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EVERYDAY LAW: Dealing with domestic violence


Cecil McCarthy

EVERYDAY LAW: Dealing with domestic violence

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Commencing in 1991, when domestic violence legislation was enacted in Trinidad and Tobago, Caribbean countries have introduced similar legislation aimed primarily at providing protection for the victims.   
Barbados was fairly quick in following the lead of Trinidad and Tobago with the Domestic Violence (Protection Orders) Act being passed in 1992. 
One of the likely consequences of the early passage of the act was that, like most pieces of legislation attempting to control social behaviour, it would need to be reformed to keep pace with the demands that are required by the experience of its implementation.
It is partly for this reason that in my last article I urged the establishment of a law reform commission which could more quickly identify weaknesses in legislation and propose reforms for enactment.   
In respect of domestic violence laws in the Caribbean, one constant criticism has been that the initial legislative efforts failed to take fully into account Caribbean realities such as the high incidence of visiting relationships as well as the potential for conflict where people have a child in common but live apart, and because the child may need to interact with each other on a regular basis.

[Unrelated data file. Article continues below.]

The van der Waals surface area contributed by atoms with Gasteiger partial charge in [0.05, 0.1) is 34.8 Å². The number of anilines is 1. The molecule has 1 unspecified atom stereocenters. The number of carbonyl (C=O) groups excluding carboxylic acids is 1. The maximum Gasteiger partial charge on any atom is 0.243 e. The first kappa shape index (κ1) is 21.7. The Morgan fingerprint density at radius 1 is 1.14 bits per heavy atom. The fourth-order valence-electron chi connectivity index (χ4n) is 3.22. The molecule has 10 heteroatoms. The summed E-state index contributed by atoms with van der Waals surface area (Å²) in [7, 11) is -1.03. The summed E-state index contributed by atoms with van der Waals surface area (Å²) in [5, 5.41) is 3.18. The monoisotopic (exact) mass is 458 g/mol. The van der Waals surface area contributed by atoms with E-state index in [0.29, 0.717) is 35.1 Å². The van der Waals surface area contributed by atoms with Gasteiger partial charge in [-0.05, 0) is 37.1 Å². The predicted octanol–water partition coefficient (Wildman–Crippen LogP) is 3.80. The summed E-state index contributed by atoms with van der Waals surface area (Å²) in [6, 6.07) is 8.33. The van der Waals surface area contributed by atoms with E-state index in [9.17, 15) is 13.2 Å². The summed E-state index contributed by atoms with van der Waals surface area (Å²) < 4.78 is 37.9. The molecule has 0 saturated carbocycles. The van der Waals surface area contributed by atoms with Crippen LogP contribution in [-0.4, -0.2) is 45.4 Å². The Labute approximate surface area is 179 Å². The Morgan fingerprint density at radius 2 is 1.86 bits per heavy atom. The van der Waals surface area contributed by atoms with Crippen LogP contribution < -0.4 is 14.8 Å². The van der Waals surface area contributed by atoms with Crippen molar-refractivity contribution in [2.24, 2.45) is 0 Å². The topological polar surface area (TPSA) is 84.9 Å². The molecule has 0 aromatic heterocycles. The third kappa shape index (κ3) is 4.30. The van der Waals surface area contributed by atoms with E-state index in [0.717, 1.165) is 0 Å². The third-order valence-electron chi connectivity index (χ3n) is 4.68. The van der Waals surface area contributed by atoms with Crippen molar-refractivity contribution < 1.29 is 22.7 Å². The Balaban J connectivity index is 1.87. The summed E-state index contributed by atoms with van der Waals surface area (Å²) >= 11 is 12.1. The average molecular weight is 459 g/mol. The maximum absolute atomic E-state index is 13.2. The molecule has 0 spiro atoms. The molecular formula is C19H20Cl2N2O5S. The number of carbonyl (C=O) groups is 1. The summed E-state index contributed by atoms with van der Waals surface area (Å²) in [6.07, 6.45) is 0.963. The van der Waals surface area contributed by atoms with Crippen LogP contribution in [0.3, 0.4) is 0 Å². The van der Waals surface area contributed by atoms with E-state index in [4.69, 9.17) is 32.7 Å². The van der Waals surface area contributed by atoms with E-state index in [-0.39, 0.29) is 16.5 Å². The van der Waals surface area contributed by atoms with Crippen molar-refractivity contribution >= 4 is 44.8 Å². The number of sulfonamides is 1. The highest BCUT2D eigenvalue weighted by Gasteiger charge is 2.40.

The focus of the early efforts with respect to domestic violence legislation has been on persons living in a household.
When one considers that the traditional meaning of household in matrimonial proceedings connotes some shared domestic obligations such as household chores and living arrangements, it is arguable that where these do not exist, a person is not a member of the household and may not be subject to the protection of the legislation.  
It is submitted, therefore, that since the legislation is intended to offer protection in a domestic context, it should ensure that the definition begins by capturing any person who is resident at the premises.     
In 1999 the Trinidad parliament felt the need to amend their domestic  violence legislation to provide greater “protection for victims of domestic violence”. The preamble to that legislation reads in part: 
“Whereas incidents of domestic violence continue to occur with alarming frequency and deadly consequences,  
And whereas it has become necessary to reflect the community’s repugnance to domestic violence in whatever form it may take and further influence the community’s attitude and support social change in respect of this social ill,                                    
And whereas the government is of the view that one way to achieve these goals is to strengthen legislation to ensure a prompt and equitable legal remedy for domestic violence . . . .”  
The act introduced, among other things, a definition of visiting relationship to capture intimate relationships where people are not habitually resident in the same household.   
Section 3 provides that a “visiting relationship means a non-cohabitational relationship which is otherwise similar to the relationship between husband and wife”.
Section 4(2)(g) then permits a person who is or has been in a visiting relationship with a person of the opposite sex for a period exceeding 12 months to apply for a protection order. 
Section 4(2)(f) empowers a person who has a child in common with the respondent to apply for a protection order. 
It is not readily apparent why the period of 12 months is required to establish a visiting relationship.
In our context in which the fires of intimacy can burn with the rapidity and intensity of a bush fire and evaporate almost as quickly, it may well be inappropriate to put a timeline on the duration of the relationship.That apart, it is my opinion that both of the above provisions will improve our legislative regime.
• Cecil McCarthy is a Queen’s Counsel.

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